and here David's design.
 
AFTER
 
 
Secondly, Which-50 stories have been picked up by a number of major international news outlets like the Wall Street Journal and the Huffington Post, and earlier this year Yahoo's CEO's Marissa Mayer used a Which-50 story on her personal Tumblr blog to celebrate the completion of Yahoo's Tumblr acquisition. We wanted to highlight this in our presentation as a way of establishing the credibility of the brand.
 
BEFORE
 
 
AFTER
 
 
As you can see from the before and after images, it's no contest. Importantly, David even provided the license for the use of the image, and that matters because as publishers we tend to be very careful about using other's artistic work.
 
Finally, Which-50's business model operates on what is known as the Doltone model for content. We'll spare you a convoluted description. In simple terms instead of viewing content as a linear idea running from editorial at one end to advertising at the other, where the debate is whether the publisher or the client has control - the Doltone model puts the customer at the heart of the conversation and let's them apply their own filters.
 
This is critical to the Which-50 model so this slide really was the money shot.
 
BEFORE
 
AFTER
 
 
David's design looked nothing like the mud map we have given him, which is a pretty ballsy call on his part. I personally spent a whole evening mulling over what he had done, and tested the idea with a few colleagues before deciding in the end that his approach was better.
 

Ladies and gentlemen we have a winner

 
We finalised the details, arranged the payment and David provided not only the designs but also the necessary font licenses and a how-to guide explaining how to update the graphs in the presentation. After all, we don't want to keep paying designers every month when the data changes.
 
After the project was over I told David I was writing a story about my experience and asked him about using DesignCrowd from the perspective of a designer.
 
David is a full time graphic designer who also pursues work through DesignCrowd to make some extra money. He has been using the service for a year now.
 
His advice for people using the service to source talent is that once you finally find a designer you want to work with let them do their job, and trust their instincts and professionalism. "Don't describe the solution you have in your mind; describe the problem you need to solve and let the designers come up with solutions so as not to limit the number of designs you receive," he says.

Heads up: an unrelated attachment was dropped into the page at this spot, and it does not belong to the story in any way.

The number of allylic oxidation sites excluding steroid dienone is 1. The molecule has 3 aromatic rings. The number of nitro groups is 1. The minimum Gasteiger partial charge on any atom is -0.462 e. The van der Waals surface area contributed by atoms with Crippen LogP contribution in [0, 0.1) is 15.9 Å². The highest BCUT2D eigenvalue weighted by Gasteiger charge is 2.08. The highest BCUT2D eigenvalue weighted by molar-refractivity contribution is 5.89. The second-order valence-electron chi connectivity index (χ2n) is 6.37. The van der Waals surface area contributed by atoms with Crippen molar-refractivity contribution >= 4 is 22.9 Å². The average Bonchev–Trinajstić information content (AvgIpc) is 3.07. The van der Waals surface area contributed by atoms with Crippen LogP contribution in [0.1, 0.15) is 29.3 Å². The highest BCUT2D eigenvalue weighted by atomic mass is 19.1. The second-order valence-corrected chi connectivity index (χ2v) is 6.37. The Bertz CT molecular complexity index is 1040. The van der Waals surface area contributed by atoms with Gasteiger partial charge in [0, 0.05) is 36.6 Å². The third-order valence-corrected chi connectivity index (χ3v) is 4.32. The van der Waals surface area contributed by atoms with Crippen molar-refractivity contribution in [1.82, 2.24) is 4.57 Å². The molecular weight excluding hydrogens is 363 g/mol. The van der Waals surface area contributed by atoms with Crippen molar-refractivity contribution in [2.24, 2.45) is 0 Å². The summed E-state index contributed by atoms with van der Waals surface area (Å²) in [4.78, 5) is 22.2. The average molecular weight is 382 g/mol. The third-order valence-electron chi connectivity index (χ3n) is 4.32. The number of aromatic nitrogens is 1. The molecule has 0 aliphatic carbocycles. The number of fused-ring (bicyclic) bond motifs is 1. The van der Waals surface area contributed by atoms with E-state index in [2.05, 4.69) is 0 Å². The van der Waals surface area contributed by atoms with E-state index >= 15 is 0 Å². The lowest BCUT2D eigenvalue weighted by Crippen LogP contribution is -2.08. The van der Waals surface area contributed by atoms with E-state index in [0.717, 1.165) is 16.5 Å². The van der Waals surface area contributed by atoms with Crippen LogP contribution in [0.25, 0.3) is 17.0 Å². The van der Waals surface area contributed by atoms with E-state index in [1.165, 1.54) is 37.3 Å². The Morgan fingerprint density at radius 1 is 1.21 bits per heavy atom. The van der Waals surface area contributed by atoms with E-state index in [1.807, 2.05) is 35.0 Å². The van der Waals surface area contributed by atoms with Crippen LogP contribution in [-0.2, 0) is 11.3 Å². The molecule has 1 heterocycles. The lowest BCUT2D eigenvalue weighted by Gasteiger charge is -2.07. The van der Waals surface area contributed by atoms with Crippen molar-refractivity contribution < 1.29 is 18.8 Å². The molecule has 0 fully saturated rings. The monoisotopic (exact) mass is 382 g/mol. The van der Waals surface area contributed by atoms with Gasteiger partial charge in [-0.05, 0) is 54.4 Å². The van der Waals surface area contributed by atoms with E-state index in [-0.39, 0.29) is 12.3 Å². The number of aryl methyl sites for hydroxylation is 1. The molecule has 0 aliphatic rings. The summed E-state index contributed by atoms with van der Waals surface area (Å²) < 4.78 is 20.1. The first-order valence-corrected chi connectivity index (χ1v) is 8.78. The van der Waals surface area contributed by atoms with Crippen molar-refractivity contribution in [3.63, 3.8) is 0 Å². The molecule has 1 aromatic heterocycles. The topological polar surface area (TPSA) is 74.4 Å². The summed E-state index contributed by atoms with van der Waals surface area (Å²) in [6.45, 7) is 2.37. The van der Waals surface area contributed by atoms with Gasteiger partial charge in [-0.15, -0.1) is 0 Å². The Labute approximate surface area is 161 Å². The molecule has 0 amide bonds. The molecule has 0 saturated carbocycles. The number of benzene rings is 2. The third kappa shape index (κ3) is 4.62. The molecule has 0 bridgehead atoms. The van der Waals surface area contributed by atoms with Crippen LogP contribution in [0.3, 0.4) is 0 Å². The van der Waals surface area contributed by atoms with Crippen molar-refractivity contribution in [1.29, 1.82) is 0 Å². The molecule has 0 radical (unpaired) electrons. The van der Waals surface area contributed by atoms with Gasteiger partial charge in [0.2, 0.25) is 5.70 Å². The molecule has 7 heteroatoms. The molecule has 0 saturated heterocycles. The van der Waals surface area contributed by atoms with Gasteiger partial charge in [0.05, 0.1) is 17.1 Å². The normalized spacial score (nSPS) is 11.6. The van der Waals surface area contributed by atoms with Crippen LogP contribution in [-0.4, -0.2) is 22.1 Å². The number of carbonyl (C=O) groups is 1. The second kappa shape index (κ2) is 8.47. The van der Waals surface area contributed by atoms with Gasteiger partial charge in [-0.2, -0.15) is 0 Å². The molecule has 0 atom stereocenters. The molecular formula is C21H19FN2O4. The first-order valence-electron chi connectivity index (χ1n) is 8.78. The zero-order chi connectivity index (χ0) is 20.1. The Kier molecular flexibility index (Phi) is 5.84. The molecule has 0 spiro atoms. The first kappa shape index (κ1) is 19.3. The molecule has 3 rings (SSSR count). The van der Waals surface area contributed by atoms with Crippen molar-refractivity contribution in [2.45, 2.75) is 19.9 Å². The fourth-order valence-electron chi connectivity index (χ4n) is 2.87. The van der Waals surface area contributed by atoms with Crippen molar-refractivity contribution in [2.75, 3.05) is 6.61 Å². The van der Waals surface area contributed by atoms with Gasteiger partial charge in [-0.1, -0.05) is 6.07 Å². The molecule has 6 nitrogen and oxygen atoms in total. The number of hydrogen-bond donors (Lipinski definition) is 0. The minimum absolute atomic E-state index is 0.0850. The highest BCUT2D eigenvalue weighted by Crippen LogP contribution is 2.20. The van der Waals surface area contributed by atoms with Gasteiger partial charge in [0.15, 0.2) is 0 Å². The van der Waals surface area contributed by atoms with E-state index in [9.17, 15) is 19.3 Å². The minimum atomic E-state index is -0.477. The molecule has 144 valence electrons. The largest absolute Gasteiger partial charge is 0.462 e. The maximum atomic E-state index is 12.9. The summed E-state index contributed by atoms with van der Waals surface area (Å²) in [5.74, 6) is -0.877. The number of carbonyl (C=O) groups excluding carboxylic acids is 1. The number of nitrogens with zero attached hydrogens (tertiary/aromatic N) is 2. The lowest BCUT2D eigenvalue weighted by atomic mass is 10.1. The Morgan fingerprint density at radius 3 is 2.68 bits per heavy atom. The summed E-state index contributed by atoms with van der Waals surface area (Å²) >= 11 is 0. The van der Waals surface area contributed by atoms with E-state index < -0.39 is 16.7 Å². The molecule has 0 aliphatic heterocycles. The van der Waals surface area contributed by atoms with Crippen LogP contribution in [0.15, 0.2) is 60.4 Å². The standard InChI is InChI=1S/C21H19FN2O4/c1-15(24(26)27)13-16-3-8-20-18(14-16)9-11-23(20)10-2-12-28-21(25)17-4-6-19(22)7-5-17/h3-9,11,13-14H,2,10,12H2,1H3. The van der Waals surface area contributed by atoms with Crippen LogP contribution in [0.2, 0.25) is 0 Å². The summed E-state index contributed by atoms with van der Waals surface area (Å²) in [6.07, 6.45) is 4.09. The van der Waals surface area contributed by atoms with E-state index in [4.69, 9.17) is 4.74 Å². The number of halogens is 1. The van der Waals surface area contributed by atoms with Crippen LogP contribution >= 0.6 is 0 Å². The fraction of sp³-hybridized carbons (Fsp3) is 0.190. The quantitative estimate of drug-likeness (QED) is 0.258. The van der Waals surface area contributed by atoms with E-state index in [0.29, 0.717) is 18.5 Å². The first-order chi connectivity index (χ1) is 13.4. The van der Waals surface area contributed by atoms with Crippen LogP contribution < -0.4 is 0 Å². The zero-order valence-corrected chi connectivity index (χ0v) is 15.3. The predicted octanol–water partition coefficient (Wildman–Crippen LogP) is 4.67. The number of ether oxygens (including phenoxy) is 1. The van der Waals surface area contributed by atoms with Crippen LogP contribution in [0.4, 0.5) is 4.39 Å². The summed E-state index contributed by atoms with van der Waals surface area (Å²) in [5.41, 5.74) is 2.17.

He says the biggest mistake people make when posting a job on DesignCrowd is not providing a clear brief: "The designer are left unsure about what the specific task is and what are the hard constraints." 
 
He also suggests providing any source material such as logos up front and to make sure they are of sufficient quality and resolution.
 
During our DesignCrowd competition I spoke to a number of designers about their experience, but this was without identifying myself as a journalist, so it's not fair to quote them. However, the consistent feedback I received was that it pays to be polite. The detachment of the services like DesignCrowd means that people feel they can be unnecessarily blunt and harsh in their criticism. 
 
So the rule is a bit like email. Don't say anything you wouldn't be willing to say face to face. Remember you want the best outcome possible and you will get that if your designers are fully engaged.
 
Finally, DesignCrowd was straight forward and easy to use, although it took me a little while to get used to the navigation. That meant that on a couple of occasions I availed myself of customer support - and I also wanted to check how responsive they were for this story. The good thing is the support was quick, appropriate and helpful. After all it's not the problem you remember but how it gets sorted.
 
All up, to get a 41 slide PowerPoint presentation designed and delivered cost me $495 of which the bulk goes the designer. I probably spent about two to three hours of my own time reviewing submissions from designers and providing feedback, and that's a hidden cost you should also consider, depending on your availability. Time is, as they say, money.
 
Andrew Birmingham is the editor and publisher of digital intelligence service Which-50. He also writes about technology issues for Haymarket Media.